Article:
Detecting which button was clicked in MVC

I’ve seen a few hacks in the past to try and work out which button caused a form POST in ASP.NET MVC, but the truth is it is pretty easy.

Step 1: Inside your form, add two Submit buttons. Add a name attribute to both (note it isn’t added by MVC by default);

   1:  <p>
   2:      <input type="submit" name="Command" value="Save" />
   3:      <input type="submit" name="Command" value="Delete" />
   4:  </p>

Note both have the same name.

Step 2: Inside your action, add a parameter that matches the name of the buttons;

   1:  [HttpPost]
   2:  public ActionResult Index(
   3:      Person person, 
   4:      string command)
   5:  {
   6:      bool saved = (command == "Save");
   8:      if (saved)
   9:          // code removed
  10:      else
  11:          // code removed
  12:  }

Simple huh? You could write some clever extension method to inspect the posted HTTP values, but I find this approach far more elegant. It is really clear that I’m expecting the “command” to be posted to my action.

A part of me wonders if naming all your buttons the same contravenes the HTML specification, but I can find no evidence of this – it is an accepted practice for checkboxes and radio buttons of course, and I’ve found this to work well. If you know otherwise do shout up. Like it? Hate it?

Step 3: Well… let’s take it one step further and create an enum of commands;

   1:  public enum Command
   2:  {
   3:      Save,
   4:      Delete
   5:  }

Step 4: … and update our action method parameter’s type to be our new enum, and of course our logic to use it;

   1:  [HttpPost]
   2:  public ActionResult Index(
   3:      Person person, 
   4:      Command command)
   5:  {
   6:      if (command == Command.Save)
   7:          // code removed
   8:      else
   9:          // code removed
  10:  }

Hey presto! Strongly typed clear code that reacts to which button was clicked.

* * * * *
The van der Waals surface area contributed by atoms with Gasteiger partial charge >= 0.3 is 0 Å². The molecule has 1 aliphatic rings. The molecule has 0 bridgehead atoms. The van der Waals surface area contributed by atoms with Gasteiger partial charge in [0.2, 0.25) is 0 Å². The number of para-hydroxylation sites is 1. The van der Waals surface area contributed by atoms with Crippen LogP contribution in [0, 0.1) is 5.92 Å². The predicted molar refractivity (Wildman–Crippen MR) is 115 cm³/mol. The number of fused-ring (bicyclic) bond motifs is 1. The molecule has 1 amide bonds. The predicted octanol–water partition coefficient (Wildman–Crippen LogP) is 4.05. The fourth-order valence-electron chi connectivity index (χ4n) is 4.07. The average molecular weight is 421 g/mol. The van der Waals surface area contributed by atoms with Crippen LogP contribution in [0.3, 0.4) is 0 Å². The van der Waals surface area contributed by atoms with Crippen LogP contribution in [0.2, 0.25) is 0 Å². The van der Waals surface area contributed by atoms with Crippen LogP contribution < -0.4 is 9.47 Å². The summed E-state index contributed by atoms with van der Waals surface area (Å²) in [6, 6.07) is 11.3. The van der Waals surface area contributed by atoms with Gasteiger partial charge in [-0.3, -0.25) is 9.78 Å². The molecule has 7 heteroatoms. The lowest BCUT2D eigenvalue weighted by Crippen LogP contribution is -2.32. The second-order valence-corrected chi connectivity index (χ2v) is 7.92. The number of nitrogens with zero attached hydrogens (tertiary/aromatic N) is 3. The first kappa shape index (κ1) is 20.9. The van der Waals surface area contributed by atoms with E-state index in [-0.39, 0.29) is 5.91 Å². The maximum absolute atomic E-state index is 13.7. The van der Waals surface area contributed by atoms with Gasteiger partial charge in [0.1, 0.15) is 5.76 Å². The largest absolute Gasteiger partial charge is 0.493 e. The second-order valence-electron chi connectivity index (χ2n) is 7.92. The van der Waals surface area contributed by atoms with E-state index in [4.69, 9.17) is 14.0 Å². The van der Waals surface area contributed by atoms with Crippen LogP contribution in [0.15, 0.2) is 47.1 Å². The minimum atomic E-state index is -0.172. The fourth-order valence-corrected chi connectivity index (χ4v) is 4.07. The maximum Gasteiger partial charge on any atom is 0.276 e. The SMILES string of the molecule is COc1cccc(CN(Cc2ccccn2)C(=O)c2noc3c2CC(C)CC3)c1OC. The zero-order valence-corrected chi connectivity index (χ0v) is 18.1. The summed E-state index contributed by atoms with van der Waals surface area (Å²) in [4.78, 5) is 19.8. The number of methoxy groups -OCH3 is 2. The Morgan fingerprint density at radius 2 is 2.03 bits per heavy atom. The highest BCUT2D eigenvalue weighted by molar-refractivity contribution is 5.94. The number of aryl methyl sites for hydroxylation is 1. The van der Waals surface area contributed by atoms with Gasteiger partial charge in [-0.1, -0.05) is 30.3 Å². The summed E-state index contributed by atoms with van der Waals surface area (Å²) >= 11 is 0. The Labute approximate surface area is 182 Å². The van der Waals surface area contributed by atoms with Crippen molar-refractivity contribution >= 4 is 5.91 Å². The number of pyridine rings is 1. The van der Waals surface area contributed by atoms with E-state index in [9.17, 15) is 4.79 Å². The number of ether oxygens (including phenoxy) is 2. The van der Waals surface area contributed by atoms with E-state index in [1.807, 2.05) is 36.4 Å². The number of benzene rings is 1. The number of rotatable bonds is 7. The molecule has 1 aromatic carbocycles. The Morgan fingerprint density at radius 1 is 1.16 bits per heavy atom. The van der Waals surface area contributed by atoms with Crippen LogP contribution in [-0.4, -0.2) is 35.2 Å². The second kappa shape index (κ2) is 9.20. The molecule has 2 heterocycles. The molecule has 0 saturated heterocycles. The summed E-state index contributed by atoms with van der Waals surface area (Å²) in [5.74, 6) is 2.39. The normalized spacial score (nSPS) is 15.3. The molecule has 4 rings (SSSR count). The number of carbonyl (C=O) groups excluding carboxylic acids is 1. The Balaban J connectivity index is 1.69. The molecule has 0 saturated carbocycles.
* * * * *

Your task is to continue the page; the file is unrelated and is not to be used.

Comments (8)

  1. Nick says:

    You might want to try that in all browsers.

  2. Simon J Ince says:

    @ Nick;

    I agree, which is why I called out the question about HTML specs – but I've seen no issues in the past on any browser. I have FireFox, IE, and Chrome on my machine and just retested it in case something had changed, but had no problem…

    Do you know of a browser that it doesn't work with?


  3. George says:

    Simon, I have been using this attribute which seems to cater well for multi submit forms.…/Supporting-multiple-submit-buttons-on-an-ASPNET-MVC-view.aspx


  4. Simon J Ince says:

    @ George;

    Good find, I like it. It's very similar to how I split Ajax/Non-Ajax actions (i.e. it is an ActionMethodSelectorAttribute). I guess I'd probably use these approaches in slightly different circumstances, depending upon what the action needs to do.

    Of course, the perfect way to do this is to have separate forms altogether (that point at different actions), so we should highlight that as a third way. These two other approaches are for times when that won't work.


  5. Jitendra Kumar says:

    Thanks a ton,

    you saved my lots of time..

    I was nailing for that…!!

  6. Otto says:

    I try it, but it doesn't work in chrome…

    Value attribute doesn't post from browser to controller

  7. mike says:

    Depending on what you need, you could also do nested forms or multiple forms.  In the case of Delete, for example, all you really need to know is the ID of the article to delete.  Create a hidden input for that ID, and add a new form that posts to a different method on the controller.  It's kind of funny how asp.NET eliminated the ability to have multiple forms and MVC brings the capability back but no one thinks of using it.

    The only useful situation for the solution mentioned here is when you want to pass the whole model into separate controllers.  Ask, "Why would this need to be done?"  E.g., some examples mention a 'publish' or 'save' button, and that does make sense, but you could also just have a checkbox that says "publish".  Or, use true ajax and post back to the different controllers (keeps the user on the same page).

  8. Upen says:

    we just applied ,


    saved us , showed the path.

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